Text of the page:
Infinite Warfare's weepy ending sums up everything wrong with its story

Call of Duty: Infinite Warfare's sentimental credits sequence caught me by surprise. Not because my heart was wrenched out: It's just so wistful and self-serious and unearned that I laughed in bafflement of it.

I didn't have room to discuss the story much in my review, so here’s the gist of it (spoilers for the ending begin here). Protagonist Nick Reyes believes that his job as captain is solely to bring his crew home alive, despite his crew repeatedly pointing out how naive he's being, given that they're fighting for the fate of the earth. Of course, to save everyone, Reyes goes against this principle and does what has to be done—and also selflessly sacrifices himself. But its not over yet: as the credits roll, the player is invited to listen to voice messages from all the main characters who died under Reyes' command—the last words they spoke to their husbands, wives, and children.

My reaction at the time was to state bluntly in our work chat, “At the end of Infinite Warfare you get to listen to the last words all your dead friends said to their families,” to which the response was, “uh.” Because it is a weird way to end a Call of Duty, which is otherwise something Rolling Stone's Peter Travers would probably call "a thunderous, rollicking action ride!"

Infinite Warfare is a thematic shift for Call of Duty, to its detriment.

It feels like a plea from Infinite Warfare to be taken seriously. “Whew, it’s really been an emotional journey, hasn’t it?” Not really. I had no agency over the safety of the characters, and no deep connection to them. Maybe Reyes knew his cohorts well, but I mostly just shot up fascists with them. And Reyes is dead, anyway. He’s not being confronted with these families’ losses, which might have actually been interesting for his character, I am.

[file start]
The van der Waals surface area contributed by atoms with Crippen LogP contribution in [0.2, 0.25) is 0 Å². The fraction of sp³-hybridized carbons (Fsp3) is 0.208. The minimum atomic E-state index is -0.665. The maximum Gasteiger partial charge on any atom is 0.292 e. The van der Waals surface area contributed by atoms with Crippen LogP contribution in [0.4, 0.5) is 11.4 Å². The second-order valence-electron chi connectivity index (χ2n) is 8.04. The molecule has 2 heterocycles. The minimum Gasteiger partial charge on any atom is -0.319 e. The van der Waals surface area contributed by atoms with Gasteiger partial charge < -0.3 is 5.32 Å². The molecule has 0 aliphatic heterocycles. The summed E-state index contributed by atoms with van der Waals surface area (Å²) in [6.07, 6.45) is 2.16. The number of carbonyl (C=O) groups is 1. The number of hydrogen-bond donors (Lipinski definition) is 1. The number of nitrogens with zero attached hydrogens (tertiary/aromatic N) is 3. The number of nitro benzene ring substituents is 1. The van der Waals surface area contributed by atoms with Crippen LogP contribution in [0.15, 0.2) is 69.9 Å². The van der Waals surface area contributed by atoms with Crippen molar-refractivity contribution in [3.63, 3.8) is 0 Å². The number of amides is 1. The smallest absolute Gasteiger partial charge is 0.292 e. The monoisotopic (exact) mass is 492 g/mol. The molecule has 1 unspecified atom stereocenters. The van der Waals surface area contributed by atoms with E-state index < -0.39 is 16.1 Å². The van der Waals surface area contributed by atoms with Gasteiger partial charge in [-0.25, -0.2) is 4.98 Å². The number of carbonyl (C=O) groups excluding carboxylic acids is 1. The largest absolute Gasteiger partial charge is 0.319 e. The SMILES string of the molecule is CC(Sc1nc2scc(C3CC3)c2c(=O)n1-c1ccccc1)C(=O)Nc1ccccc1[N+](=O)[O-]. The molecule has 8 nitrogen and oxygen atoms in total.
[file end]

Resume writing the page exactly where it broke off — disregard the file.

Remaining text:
It's also odd that these characters are only being humanized after the fact, in the credits. Infinite Warfare gives us idols of righteousness and justice and compassion, kills them to save everyone in a grand climactic battle, and then, as if it had forgotten to check off a box marked ‘feels,’ suddenly thinks of the tragedy their families now face while the names of QA testers scroll by.  

“I can tell you with the utmost confidence that I died for something right and just,” one says to his family, before going on to tell his daughter, “You will always be daddy’s little girl.” I suppose that more than any other game in the series, Infinite Warfare truly is about duty, and the call to it, and the sacrifice it requires—but its blunt emotional tools bounced right off me. 

The tear-jerking voiceovers aren't the worst device ever, but they do generously exemplify why I didn’t like Infinite Warfare’s story. It grounds fantastical science fiction with mundane characters and unimaginative themes—sacrifice is both necessary and sad—taking itself desperately seriously instead of embracing the self-aware, over-the-top thriller it could be. Infinite Warfare is a thematic shift for Call of Duty, to its detriment. 

Everyone's always looking really sad in this game.

Perhaps the main truth Call of Duty expressed is that the ends always justify the means so long as the means are a sick helicopter crash.

Call of Duty was once about fighting Russian ultranationalists and nuclear terrorists, and in Modern Warfare 2, an American general who sparks war between the US and Russia to encourage military enlistment and defense spending, insanely. As is typical of military thriller novels, CoD heroes weren't necessarily good people, they were just Doing What Had To Be Done to stop a nuclear apocalypse. They were born into an American pop culture fantasy that imagined that in the night, while we watched pundits bicker on TV, soldiers with glowing green goggles were out defeating terror at any cost. It's the same moral relativism story that's fueled eight seasons of 24, with who-knows-how-many seasons of 24: Legacy to go.